Terence Mitford

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Terence Mitford
Born 11 May 1905
Died 8 November 1978
Nationality Scottish
Fields Archaeology

Terence Bruce Mitford FBA FSA (sometimes known as Terence Bruce-Mitford) (11 May 1905 – 8 November 1978) was a Scottish archaeologist and classicist. He spent his whole career at the University of St Andrews, and had a special interest in the history and archaeology of Cyprus and southern Turkey, making many expeditions to these areas. His academic life was interrupted by the Second World War, during which he served with the Special Air Service and Special Boat Service.


Mitford was born in Yokohama, Japan.[1] His father was C. E. Bruce Mitford, and Mitford's name was sometimes given as "Bruce-Mitford".[2][3] Mitford was educated at Dulwich College before reading Literae Humaniores at Jesus College, Oxford – his rugby-playing interfered with his studies, and he did not obtain as high a class of degree as hoped. He spent his entire career at the University of St Andrews, teaching Latin text and prose composition, but his main interest was archaeology, in which he involved residents of St Andrews as well as students.[2] He spent time in the 1930s on excavations in Cyprus – his main archaeological interest throughout his career was the exploration of the inscriptions on Cyprus. His obituary, in The Times, said that Mitford "contributed more than anyone has ever done to our knowledge of the mass of documentation which exists in the Cypriot dialect and the Cypriot syllabic script."[2] He also worked on the history of Cyprus, looking at the island in Ptolemaic and early Roman times.[2]

Shortly after the outbreak of the Second World War, he was commissioned into the Dorset Regiment as a second lieutenant on 15 October 1939.[3] Transferred to the Special Operations Executive in June 1940, he was involved with John Pendlebury in establishing a resistance organization in Crete, and during the battle organized the defence of Rethymno airfield against the German parachutists. Escaping when the island fell, he set up the SOE station in Aleppo, recruited a band of convicted murderers, Kurds and Armenians, and organized SOE work for eastern Turkey, where they were to form a resistance force. But the German advance stalled in the Caucasus. Redeploying his Kalpaks into the Special Air Service,[2] he took part with them in the Allied invasion of Sicily with the Special Raiding Squadron, in July 1943. Later he served in the Special Boat Service in the Aegean, where in February 1944 he liberated the holy island of Patmos. When the SBS moved to the Adriatic, he returned to Crete as Liaison Officer with ELAS, and battles against the German occupying forces.[2] For his war service to Greece, he was decorated by the Greek King, exceptionally, with the Knight’s Cross of the Royal Order of George I, with Swords.[4] After the war, he returned to St Andrews (where he was attached to the Officer Training Corps[5]) and resumed his archaeological explorations in Cyprus. He was promoted to major on 1 April 1948, and nominally transferred to the Intelligence Corps.[6] In his later career, he also looked at the archaeology and epigraphy of southern Turkey, making many expeditions there. He found many previously unknown inscriptions, assisting the work of the Austrian Academy of Sciences's Committee for the Archaeological Exploration of Asia Minor. His explorations were aided by his physical stamina, his resilience and his fluency in Greek and Turkish.[2]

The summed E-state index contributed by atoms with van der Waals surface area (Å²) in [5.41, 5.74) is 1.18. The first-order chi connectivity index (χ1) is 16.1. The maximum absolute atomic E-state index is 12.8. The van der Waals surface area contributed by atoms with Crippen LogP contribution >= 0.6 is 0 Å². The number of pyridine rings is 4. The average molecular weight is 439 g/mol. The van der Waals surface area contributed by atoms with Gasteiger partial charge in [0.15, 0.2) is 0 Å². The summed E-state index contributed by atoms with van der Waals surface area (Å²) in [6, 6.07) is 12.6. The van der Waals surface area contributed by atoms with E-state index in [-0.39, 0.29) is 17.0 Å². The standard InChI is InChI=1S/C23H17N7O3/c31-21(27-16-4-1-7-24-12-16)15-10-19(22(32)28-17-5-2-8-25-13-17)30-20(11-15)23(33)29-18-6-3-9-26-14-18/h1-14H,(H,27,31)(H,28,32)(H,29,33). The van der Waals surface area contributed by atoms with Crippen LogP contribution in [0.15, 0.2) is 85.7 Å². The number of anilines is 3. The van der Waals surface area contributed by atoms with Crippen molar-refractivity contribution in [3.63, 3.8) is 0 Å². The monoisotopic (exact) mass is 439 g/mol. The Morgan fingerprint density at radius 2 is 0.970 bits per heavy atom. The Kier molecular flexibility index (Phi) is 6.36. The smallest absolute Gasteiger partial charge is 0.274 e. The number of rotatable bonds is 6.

Mitford was appointed Reader in Classical Archaeology and retired as Honorary Emeritus Professor in 1973, the year that he was awarded a DLitt by the University of Oxford; he was elected a Fellow of the British Academy in the following year. He was elected as a Fellow of the Society of Antiquaries of London in 1940, and was also a corresponding member of the German Archaeological Institute and a Fellow of the Austrian Academy of Sciences.[1][2] In retirement, he continued his hobby of studying birds, compiling data on Scandinavian migration and becoming an advisor to the government of Jordan on bird conservation. He died on 8 November 1978, aged 73.[2]


  1. ^ a b "Mitford, Prof. Terence Bruce". Who Was Who. Oxford University Press. December 2007. Retrieved 11 November 2008. 
  2. ^ a b c d e f g h "Prof Terence Mitford – Classical archaeologist and explorer". The Times. 25 November 1978. p. 14. 
  3. ^ a b The London Gazette: no. 34725. p. 7476. 3 November 1939. Retrieved 11 November 2008.
  4. ^ The London Gazette: (Supplement) no. 38178. p. 403. 13 January 1948. Retrieved 11 November 2008.
  5. ^ The London Gazette: (Supplement) no. 37917. p. 1443. 25 March 1947. Retrieved 11 November 2008.
  6. ^ The London Gazette: (Supplement) no. 39503. pp. 1810–1811. 28 March 1952. Retrieved 11 November 2008.